Donegal Mart has a good name for high-end weanlings and Friday’s sale had a few choice offerings.
The weanling always has a quiet start to the year, with small numbers moving out in January and February.
March sees the first of them come out for sale and it’s generally the best ones that are picked to go first.
A few exporters have kept the lighter weanling trade solid over the last few months and the return of a few heavy bull producers has also meant that the heavier weanling has improved in price accordingly.
In the 200kg to 300kg bull category, a number of grass buyers kept the trade alive.
These weanlings ranged in price from €2.60/kg to €3.05/kg, with a couple of high-end lots breaking the €3/kg barrier.
In the 300kg to 400kg category, prices ranged from €2.50/kg to €2.90/kg, with a top call of €1,080 for a 364kg Charolais bull.
Heavier weanlings over 400kg were being snapped up by a few big feeders and were generally trading around €2.60/kg to €2.70/kg, with a top call of €1,210 being paid for a 436kg Charolais bull.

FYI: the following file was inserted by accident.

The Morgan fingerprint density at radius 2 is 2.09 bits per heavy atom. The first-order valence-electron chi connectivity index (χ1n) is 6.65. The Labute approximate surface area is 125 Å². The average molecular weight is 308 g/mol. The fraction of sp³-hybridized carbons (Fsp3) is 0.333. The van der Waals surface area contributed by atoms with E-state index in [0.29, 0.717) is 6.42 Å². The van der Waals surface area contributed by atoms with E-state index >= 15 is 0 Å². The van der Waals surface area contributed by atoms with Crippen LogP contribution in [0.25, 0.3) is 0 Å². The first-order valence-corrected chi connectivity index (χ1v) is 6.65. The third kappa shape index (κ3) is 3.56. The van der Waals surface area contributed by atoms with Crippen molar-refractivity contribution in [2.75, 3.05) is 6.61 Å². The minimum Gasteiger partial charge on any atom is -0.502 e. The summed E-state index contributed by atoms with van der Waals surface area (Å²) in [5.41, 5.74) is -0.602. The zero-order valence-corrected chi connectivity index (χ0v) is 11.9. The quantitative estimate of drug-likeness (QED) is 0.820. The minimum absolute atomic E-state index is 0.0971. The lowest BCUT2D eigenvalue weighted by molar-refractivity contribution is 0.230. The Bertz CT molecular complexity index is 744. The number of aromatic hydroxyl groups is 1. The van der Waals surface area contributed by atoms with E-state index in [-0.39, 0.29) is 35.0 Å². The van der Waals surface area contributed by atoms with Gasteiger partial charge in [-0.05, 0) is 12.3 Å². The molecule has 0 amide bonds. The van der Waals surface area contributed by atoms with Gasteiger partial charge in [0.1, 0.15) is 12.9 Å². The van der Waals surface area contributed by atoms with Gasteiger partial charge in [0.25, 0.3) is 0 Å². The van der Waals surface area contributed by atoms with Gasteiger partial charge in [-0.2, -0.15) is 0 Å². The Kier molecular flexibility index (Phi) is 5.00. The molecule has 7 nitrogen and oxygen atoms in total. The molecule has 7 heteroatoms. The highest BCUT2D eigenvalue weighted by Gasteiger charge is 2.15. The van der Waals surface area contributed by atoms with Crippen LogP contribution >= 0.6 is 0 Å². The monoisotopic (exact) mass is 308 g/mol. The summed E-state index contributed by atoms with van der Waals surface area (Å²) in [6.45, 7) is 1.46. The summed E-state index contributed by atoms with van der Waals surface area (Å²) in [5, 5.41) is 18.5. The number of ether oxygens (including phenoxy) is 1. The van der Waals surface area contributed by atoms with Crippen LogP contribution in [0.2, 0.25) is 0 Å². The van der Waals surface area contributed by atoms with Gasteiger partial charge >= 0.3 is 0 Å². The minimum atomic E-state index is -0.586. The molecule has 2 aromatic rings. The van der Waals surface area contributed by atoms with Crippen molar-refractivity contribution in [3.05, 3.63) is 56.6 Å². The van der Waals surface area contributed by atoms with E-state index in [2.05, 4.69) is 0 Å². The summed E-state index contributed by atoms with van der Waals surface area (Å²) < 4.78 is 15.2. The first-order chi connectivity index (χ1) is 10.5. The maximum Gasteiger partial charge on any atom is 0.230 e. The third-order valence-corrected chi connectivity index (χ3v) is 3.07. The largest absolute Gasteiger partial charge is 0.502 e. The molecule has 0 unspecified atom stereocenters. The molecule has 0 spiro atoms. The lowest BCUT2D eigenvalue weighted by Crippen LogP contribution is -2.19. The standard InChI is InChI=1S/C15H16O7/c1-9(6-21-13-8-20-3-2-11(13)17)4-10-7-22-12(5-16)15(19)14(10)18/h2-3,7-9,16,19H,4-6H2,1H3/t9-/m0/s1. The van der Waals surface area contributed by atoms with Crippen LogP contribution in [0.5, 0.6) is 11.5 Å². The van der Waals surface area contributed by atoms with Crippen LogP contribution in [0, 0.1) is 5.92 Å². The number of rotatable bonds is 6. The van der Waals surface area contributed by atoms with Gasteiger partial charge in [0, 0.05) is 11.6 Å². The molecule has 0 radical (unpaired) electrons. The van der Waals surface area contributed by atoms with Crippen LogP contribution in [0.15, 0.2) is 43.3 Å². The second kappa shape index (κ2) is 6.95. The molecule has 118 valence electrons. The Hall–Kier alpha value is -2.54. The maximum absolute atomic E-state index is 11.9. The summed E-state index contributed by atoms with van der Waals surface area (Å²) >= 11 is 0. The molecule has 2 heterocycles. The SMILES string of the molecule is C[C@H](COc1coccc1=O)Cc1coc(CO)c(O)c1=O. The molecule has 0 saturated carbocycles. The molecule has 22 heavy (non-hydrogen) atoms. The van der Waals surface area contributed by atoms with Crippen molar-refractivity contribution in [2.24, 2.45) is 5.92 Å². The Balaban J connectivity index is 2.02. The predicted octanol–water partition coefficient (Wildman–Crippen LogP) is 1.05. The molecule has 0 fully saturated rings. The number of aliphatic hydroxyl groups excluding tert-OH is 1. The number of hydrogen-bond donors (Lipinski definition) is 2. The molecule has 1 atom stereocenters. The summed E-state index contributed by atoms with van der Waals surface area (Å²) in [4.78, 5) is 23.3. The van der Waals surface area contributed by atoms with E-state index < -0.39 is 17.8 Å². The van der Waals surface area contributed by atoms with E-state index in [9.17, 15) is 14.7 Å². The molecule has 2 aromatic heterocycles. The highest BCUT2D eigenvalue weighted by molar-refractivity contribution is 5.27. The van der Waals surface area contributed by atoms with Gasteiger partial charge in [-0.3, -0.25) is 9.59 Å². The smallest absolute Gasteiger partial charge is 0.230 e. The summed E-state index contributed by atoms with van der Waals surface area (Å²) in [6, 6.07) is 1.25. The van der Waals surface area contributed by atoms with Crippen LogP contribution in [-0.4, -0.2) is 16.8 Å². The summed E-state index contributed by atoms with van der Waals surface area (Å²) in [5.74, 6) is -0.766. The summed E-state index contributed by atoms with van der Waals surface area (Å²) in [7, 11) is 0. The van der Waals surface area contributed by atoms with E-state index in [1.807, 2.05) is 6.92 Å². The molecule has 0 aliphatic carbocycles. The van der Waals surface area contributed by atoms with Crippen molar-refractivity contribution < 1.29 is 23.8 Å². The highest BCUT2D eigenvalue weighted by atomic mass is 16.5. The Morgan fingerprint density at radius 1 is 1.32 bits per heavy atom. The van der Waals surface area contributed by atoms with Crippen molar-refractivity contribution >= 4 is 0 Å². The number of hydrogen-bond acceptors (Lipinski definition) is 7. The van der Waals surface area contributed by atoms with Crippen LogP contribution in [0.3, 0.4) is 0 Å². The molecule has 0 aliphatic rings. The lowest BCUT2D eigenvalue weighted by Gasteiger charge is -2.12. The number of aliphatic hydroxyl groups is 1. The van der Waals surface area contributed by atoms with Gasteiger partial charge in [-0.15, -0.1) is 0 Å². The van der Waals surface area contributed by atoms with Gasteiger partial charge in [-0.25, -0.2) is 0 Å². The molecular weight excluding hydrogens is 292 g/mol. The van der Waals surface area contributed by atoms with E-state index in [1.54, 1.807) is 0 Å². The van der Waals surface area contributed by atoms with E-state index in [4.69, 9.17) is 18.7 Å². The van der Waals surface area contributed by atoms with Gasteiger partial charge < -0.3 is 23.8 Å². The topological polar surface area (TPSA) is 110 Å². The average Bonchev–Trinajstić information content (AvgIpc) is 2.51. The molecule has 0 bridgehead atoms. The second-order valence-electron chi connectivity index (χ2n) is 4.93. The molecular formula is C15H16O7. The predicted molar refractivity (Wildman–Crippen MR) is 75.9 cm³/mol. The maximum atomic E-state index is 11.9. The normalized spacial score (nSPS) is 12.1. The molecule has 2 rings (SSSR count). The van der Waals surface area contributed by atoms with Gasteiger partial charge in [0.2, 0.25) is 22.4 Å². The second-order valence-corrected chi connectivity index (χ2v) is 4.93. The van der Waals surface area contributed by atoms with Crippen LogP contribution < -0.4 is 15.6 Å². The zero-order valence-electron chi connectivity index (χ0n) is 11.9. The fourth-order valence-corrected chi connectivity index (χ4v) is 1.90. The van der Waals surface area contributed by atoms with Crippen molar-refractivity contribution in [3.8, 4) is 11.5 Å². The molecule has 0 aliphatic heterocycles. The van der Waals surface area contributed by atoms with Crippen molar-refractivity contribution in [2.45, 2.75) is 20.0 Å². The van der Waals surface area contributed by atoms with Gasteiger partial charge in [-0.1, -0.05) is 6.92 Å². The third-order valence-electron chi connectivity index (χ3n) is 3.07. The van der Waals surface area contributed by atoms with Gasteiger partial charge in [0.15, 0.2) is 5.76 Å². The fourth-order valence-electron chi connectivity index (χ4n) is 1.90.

In the heifer weanling section, there was a super trade for lighter weanlings, with up to €3.40/kg paid. The general run of 300kg to 400kg heifers were making from €2.60/kg to €2.90/kg, with the top call of €1,420 being paid for a 474kg Charolais heifer.
Heavier heifers were also a real solid trade, with €2,230 being paid for a 714kg Charolais heifer. A show-type Belgian Blue heifer weighing 558kg hit €1,900.
In the dry cow section, it was a similar story to previous weeks, with cows selling to €2.43/kg, with a top call of €1,280 being paid for a 895kg Limousin cow.
In the suckler ring, prices ranged from €1,200 to €2,250, with some of the best prices being paid for cows with calves at foot.
Speaking to the Irish Farmers Journal, Donegal Mart manager Eimear McGuiness said: “Donegal is normally later country for grass buyers, but the good weather has meant a few of the earlier buyers have moved out this week.
“Forward stores are an electric trade, with a few factories and wholesalers fighting it out for anything that is fit for slaughter or coming close to slaughter.
“With meal and fertiliser prices where they are, farmers need cattle prices to stay up there to cover costs this year.”